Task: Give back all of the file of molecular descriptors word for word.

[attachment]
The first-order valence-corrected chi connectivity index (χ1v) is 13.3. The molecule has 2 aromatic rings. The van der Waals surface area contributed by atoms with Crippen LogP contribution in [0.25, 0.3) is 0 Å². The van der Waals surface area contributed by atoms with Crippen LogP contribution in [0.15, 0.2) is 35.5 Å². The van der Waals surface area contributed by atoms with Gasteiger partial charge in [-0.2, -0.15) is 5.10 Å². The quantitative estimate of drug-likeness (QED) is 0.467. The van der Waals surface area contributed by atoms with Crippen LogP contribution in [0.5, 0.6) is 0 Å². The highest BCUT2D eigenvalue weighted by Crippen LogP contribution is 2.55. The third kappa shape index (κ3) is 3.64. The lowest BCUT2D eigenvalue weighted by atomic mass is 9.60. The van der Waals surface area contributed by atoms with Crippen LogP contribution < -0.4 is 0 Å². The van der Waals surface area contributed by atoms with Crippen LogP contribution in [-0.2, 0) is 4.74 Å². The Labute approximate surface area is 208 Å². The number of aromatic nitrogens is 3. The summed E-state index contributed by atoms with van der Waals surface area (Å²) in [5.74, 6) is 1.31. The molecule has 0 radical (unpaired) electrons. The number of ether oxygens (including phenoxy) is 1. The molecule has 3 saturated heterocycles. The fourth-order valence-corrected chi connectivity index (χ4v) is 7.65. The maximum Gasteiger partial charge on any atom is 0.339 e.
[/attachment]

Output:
The first-order valence-corrected chi connectivity index (χ1v) is 13.3. The molecule has 2 aromatic rings. The van der Waals surface area contributed by atoms with Crippen LogP contribution in [0.25, 0.3) is 0 Å². The van der Waals surface area contributed by atoms with Crippen LogP contribution in [0.15, 0.2) is 35.5 Å². The van der Waals surface area contributed by atoms with Gasteiger partial charge in [-0.2, -0.15) is 5.10 Å². The quantitative estimate of drug-likeness (QED) is 0.467. The van der Waals surface area contributed by atoms with Crippen LogP contribution in [0.5, 0.6) is 0 Å². The highest BCUT2D eigenvalue weighted by Crippen LogP contribution is 2.55. The third kappa shape index (κ3) is 3.64. The lowest BCUT2D eigenvalue weighted by atomic mass is 9.60. The van der Waals surface area contributed by atoms with Crippen LogP contribution < -0.4 is 0 Å². The van der Waals surface area contributed by atoms with Crippen LogP contribution in [-0.2, 0) is 4.74 Å². The Labute approximate surface area is 208 Å². The number of aromatic nitrogens is 3. The summed E-state index contributed by atoms with van der Waals surface area (Å²) in [5.74, 6) is 1.31. The molecule has 0 radical (unpaired) electrons. The number of ether oxygens (including phenoxy) is 1. The molecule has 3 saturated heterocycles. The fourth-order valence-corrected chi connectivity index (χ4v) is 7.65. The maximum Gasteiger partial charge on any atom is 0.339 e.